Fr. Leo Walsh
This National Vocation Awareness Week we thank God for the many priests who have responded to the call to serve the Church in persona Christi.
Today Fr. Leo Walsh shares his vocation story:
I was born and grew up in Anchorage, Alaska, the last of eight children. This was a frontier church and the Archdiocese of Anchorage was not founded until 1966. Mom and Dad were pretty resolute about their Catholic Faith. Some of my earliest memories of church were all of us piling into the big green sedan and driving downtown to Holy Family Cathedral (which seats a whopping 400 people!), and scooting into the third pew on the right. Dad used to say that the closer you sat to the front “the more graces you got!”
Then in 1972, the Archdiocese founded the new Parish of Our Lady of Guadalupe. Since we had no building, we met in a variety of places for the next eight years. First we met in a public elementary school gym, then later in the local Methodist Church, then back in the elementary school. Finally, when I a freshman, we built and moved into a multipurpose building which served as church, hall, and classroom. The experience bonded us founding families as a community of faith in a unique way; that, and the fact that we all had to deal with the founding pastor.
He was a devoted, but difficult, man. His love for the Eucharist and Our Lady was evident, but it was forced to shine through a very gruff manner. To his credit, he did allow us to have a youth group and would bring up a dynamic priest from San Francisco to give the annual youth retreat. If the pastor taught us about the fear of God, then the mercy of God was incarnated by Sr. Kathleen O’Hara, RSM, my childhood nun.
Between my parents’ piety, the prayers of Sr. Kathleen, involvement in the youth many youth group activities and spirit of personal and corporate stewardship that permeated the parish, my faith and my vocation grew. Sometimes in the pew, as the pastor ranted from the pulpit about one or all of his four favorite peeves, I would begin to envision myself giving the sermon on the scriptures of that Sunday. At other times, as I watched him, I would wonder what it would be like to celebrate the Holy Mass or other sacraments. I see now that the Holy Spirit was subtly motivating me and gently prodding me towards the priesthood, if even by the broken vessel of a priest that was my pastor of my formative years. Much later in life, I was to learn that, unbeknownst to most of us, he suffered terribly from diabetes, including diabetes induced neurosis. He has since passed from this life, but I am sure that God has reserved a special place in heaven for this priest, who despite the many things he suffered in his life, strived to serve his people in the best way he know how.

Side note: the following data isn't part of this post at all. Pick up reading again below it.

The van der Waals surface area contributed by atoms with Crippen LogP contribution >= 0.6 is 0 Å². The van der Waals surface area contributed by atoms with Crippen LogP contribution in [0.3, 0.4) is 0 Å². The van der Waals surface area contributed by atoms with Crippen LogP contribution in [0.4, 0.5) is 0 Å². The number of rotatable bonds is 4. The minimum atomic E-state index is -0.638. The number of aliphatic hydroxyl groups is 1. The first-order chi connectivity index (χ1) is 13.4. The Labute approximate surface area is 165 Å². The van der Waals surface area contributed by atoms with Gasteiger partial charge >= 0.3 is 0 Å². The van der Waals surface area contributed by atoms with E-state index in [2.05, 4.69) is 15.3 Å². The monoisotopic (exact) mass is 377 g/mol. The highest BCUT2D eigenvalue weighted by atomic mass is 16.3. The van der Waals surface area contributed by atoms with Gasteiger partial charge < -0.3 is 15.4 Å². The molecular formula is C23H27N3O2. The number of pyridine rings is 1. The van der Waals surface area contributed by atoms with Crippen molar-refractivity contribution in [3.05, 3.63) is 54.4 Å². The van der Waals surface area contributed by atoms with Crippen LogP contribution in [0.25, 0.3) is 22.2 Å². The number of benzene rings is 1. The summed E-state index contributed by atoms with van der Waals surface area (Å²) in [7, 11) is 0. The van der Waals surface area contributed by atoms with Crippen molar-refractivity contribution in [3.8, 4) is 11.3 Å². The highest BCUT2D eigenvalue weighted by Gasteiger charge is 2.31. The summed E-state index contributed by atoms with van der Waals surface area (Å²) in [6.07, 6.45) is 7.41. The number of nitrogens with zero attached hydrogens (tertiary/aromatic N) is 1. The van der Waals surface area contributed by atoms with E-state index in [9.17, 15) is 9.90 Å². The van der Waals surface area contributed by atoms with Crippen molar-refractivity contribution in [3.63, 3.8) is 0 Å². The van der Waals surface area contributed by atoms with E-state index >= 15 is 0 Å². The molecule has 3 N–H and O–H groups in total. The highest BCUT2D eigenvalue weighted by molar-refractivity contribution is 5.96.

Since there were no Catholic schools in the archdiocese at that time, I figured I would go to a Catholic university. I applied and was accepted at the University of Notre Dame. I thought that perhaps in the environment of faith which I found there I might be able to find a priest who would be able to help me make sense of this inkling towards priesthood. Well, the environment certainly helped my faith grow. I was involved in campus ministry, and although there were many good Holy Cross priests there, I found that I was not particularly attracted to religious life. At that point, Alaska was my home and I could not imagine calling anywhere else home. This abiding sense of place is something which is endemic in the spirituality of the call to diocesan priesthood. The diocesan priest is first called to serve the Church in a particular place, and even though he may leave there, he will always identify with it.